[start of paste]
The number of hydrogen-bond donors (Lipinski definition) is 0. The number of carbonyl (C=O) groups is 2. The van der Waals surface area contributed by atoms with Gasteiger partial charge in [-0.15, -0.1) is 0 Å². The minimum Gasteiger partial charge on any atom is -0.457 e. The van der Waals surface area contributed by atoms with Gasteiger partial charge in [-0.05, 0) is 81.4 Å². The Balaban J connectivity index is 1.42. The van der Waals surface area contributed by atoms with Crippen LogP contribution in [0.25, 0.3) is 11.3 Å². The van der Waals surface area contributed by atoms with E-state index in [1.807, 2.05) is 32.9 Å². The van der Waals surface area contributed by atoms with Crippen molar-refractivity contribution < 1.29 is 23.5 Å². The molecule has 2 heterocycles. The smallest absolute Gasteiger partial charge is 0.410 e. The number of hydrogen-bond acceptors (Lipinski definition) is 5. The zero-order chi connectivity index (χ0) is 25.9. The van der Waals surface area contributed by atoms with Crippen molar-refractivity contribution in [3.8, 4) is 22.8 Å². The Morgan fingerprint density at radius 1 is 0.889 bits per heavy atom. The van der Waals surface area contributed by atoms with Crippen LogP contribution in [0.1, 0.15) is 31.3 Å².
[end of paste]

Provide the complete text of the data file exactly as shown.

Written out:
The number of hydrogen-bond donors (Lipinski definition) is 0. The number of carbonyl (C=O) groups is 2. The van der Waals surface area contributed by atoms with Gasteiger partial charge in [-0.15, -0.1) is 0 Å². The minimum Gasteiger partial charge on any atom is -0.457 e. The van der Waals surface area contributed by atoms with Gasteiger partial charge in [-0.05, 0) is 81.4 Å². The Balaban J connectivity index is 1.42. The van der Waals surface area contributed by atoms with Crippen LogP contribution in [0.25, 0.3) is 11.3 Å². The van der Waals surface area contributed by atoms with E-state index in [1.807, 2.05) is 32.9 Å². The van der Waals surface area contributed by atoms with Crippen molar-refractivity contribution < 1.29 is 23.5 Å². The molecule has 2 heterocycles. The smallest absolute Gasteiger partial charge is 0.410 e. The number of hydrogen-bond acceptors (Lipinski definition) is 5. The zero-order chi connectivity index (χ0) is 25.9. The van der Waals surface area contributed by atoms with Crippen molar-refractivity contribution in [3.8, 4) is 22.8 Å². The Morgan fingerprint density at radius 1 is 0.889 bits per heavy atom. The van der Waals surface area contributed by atoms with Crippen LogP contribution in [0.1, 0.15) is 31.3 Å².